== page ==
33. The mandate entrusted to UNRWA, which had been carried out with the long-standing support of the international community, must be extended until a just solution to the Palestine refugee question had been reached on the basis of General Assembly resolution 194 (III). Against the background of the current dire situation, the Movement reaffirmed the permanent responsibility of the United Nations towards the Palestine question until it was resolved in all its aspects on the basis of international law. In order to redress the historic injustice imposed upon the Palestinian people, the Movement would continue to contribute to the attainment of a just and lasting peace in the Middle East based on the relevant United Nations resolutions.

34. Mr. Amil (Pakistan), speaking on behalf of the Organization of the Islamic Conference, said that hopes for peace in Palestine had been dashed repeatedly by Israel’s prolonged and illegal occupation of Arab territories and its excessive use of intimidation and force. The Muslim world had been disappointed by the great Powers’ partiality and unwillingness to promote just and durable solutions to several crises in the Middle East.

35. Sixty years after the Nakba, the unresolved issue of Palestine continued to pose a major threat to regional and international peace and security. The Islamic Ummah remained committed to standing by its dispossessed Palestinian brethren, whose prolonged suffering was particularly painful, as it had throughout the continuing Israeli reign of terror, until a final settlement was reached that would permit them to return to their homeland with dignity. The legitimate Palestinian struggle for self-determination and freedom from foreign occupation also enjoyed the support of the international community, as evinced at the eleventh Islamic Summit in Dakar, and the thirty-fifth session of the Islamic Conference of Foreign Ministers in Kampala.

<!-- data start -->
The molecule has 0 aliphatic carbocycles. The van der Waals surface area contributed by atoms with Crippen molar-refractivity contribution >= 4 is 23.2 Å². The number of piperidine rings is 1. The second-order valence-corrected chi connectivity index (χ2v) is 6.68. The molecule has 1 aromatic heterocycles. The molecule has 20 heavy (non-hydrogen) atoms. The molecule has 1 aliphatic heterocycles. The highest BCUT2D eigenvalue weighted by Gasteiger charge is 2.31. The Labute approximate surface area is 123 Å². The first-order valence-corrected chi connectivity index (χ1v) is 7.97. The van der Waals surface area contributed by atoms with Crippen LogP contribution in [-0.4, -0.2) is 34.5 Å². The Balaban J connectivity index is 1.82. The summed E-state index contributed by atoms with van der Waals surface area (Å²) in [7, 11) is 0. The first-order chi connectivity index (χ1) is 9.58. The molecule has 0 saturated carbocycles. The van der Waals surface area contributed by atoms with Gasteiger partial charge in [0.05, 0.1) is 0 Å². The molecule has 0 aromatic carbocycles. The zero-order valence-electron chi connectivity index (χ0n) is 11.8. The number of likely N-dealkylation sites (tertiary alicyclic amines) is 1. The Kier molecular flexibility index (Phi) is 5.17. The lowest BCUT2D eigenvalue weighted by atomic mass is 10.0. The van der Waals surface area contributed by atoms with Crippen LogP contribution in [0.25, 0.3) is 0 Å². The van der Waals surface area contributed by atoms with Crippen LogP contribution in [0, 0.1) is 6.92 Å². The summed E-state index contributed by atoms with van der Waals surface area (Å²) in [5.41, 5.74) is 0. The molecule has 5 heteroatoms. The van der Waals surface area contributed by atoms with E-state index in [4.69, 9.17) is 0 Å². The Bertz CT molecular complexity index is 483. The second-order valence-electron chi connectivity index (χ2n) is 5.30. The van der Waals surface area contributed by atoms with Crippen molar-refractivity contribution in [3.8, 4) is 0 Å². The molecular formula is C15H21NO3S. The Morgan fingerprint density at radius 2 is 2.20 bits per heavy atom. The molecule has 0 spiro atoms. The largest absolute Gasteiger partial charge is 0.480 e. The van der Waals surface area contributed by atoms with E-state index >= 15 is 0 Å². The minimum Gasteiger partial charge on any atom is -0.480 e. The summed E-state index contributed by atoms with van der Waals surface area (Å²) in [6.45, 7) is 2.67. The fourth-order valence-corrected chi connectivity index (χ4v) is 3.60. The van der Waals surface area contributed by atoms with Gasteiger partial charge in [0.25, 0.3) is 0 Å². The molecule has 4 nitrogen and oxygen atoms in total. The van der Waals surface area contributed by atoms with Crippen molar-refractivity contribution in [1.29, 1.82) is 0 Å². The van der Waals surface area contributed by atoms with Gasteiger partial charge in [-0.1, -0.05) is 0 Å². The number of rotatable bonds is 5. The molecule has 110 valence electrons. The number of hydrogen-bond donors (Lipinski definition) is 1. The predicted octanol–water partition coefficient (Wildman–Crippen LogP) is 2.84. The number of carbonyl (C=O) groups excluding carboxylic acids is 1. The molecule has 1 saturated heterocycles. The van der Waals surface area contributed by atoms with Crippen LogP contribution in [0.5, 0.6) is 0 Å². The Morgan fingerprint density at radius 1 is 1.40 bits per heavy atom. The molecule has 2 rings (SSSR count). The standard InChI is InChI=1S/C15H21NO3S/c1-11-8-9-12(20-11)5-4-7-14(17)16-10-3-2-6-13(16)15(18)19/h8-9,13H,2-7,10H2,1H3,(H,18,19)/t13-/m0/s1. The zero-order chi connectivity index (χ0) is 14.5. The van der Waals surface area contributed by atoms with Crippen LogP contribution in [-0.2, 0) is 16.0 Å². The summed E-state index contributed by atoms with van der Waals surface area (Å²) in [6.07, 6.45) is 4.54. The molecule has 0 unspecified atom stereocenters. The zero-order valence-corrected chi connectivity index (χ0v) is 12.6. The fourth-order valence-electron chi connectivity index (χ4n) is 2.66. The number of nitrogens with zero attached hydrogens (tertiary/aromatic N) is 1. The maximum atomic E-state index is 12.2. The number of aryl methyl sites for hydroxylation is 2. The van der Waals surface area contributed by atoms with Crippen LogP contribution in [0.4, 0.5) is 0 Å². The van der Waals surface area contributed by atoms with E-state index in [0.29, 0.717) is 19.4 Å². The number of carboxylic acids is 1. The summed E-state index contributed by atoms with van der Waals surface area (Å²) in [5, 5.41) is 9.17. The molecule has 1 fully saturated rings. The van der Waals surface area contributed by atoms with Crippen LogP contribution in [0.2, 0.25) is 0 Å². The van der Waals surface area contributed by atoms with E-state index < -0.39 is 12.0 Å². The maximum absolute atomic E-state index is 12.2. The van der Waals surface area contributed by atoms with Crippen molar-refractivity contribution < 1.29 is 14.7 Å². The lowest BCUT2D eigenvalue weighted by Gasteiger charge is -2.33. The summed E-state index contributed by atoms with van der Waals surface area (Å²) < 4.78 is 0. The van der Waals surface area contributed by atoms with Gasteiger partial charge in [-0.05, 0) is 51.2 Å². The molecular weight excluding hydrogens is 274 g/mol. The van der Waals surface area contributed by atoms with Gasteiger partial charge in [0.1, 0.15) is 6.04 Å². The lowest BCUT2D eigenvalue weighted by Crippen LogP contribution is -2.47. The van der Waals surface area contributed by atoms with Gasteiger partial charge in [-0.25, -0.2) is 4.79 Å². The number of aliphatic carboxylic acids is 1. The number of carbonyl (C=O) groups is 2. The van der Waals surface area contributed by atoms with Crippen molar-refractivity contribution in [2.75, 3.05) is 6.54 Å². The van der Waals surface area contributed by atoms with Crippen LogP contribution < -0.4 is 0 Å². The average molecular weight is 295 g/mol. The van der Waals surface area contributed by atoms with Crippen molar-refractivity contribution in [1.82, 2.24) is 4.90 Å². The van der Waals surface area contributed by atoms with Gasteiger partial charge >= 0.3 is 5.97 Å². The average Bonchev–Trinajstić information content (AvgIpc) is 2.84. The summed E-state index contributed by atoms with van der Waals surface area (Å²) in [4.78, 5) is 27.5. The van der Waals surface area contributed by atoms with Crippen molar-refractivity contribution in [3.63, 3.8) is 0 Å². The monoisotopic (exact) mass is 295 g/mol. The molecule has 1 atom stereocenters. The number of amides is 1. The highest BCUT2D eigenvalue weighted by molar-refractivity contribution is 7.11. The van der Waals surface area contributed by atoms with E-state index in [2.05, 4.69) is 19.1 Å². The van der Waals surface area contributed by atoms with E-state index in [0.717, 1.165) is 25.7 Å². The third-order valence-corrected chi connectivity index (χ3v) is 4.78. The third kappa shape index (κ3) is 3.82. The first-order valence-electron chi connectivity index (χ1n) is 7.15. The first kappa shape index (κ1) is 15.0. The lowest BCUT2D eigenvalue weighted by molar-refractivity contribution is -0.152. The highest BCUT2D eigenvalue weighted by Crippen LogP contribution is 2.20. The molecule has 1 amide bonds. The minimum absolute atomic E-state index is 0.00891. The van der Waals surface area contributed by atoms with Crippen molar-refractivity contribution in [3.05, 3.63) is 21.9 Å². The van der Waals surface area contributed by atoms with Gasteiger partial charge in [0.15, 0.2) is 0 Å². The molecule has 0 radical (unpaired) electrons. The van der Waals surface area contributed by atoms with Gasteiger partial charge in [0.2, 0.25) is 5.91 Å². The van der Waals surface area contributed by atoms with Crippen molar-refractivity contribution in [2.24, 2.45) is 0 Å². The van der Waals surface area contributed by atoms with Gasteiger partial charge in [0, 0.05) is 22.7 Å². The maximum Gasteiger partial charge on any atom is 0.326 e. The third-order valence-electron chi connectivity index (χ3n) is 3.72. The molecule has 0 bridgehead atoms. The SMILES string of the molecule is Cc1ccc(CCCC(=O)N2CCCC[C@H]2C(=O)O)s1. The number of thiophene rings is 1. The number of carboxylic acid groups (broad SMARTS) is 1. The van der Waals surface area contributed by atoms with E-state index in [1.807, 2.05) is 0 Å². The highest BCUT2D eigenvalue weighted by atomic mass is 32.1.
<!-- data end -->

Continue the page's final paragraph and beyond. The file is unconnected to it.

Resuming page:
36. He expressed appreciation for the significant contributions made by UNRWA and the host countries over several decades and urged the international community to provide additional assistance to Palestine refugees. Stressing the centrality of a just resolution of the refugee issue in the peace process, the members of the Organization of the Islamic Conference called for the achievement of a just, comprehensive and lasting peace based on international law and relevant United Nations resolutions that provided for complete Israeli withdrawal from all occupied Arab territories and the Palestinian people’s right to exercise self-determination in a sovereign and viable State of Palestine within the pre-1967 borders, with Al-Quds Al-Sharif as its capital.